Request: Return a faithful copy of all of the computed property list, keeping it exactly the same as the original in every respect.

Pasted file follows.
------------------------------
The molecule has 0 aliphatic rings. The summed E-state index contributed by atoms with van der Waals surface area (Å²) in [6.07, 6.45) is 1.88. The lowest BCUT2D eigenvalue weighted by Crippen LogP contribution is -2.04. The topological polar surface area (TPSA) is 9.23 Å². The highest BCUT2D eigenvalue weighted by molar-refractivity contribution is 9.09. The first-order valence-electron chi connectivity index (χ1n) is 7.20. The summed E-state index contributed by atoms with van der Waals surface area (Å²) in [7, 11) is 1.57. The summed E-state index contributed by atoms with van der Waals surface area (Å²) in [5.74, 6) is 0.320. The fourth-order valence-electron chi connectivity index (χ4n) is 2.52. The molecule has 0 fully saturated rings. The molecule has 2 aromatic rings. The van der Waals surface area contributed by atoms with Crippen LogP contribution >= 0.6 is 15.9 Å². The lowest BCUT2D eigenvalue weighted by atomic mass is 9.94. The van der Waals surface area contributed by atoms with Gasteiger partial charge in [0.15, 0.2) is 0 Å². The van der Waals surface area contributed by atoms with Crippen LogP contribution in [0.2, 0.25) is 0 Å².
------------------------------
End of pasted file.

The molecule has 0 aliphatic rings. The summed E-state index contributed by atoms with van der Waals surface area (Å²) in [6.07, 6.45) is 1.88. The lowest BCUT2D eigenvalue weighted by Crippen LogP contribution is -2.04. The topological polar surface area (TPSA) is 9.23 Å². The highest BCUT2D eigenvalue weighted by molar-refractivity contribution is 9.09. The first-order valence-electron chi connectivity index (χ1n) is 7.20. The summed E-state index contributed by atoms with van der Waals surface area (Å²) in [7, 11) is 1.57. The summed E-state index contributed by atoms with van der Waals surface area (Å²) in [5.74, 6) is 0.320. The fourth-order valence-electron chi connectivity index (χ4n) is 2.52. The molecule has 0 fully saturated rings. The molecule has 2 aromatic rings. The van der Waals surface area contributed by atoms with Crippen LogP contribution >= 0.6 is 15.9 Å². The lowest BCUT2D eigenvalue weighted by atomic mass is 9.94. The van der Waals surface area contributed by atoms with Gasteiger partial charge in [0.15, 0.2) is 0 Å². The van der Waals surface area contributed by atoms with Crippen LogP contribution in [0.2, 0.25) is 0 Å².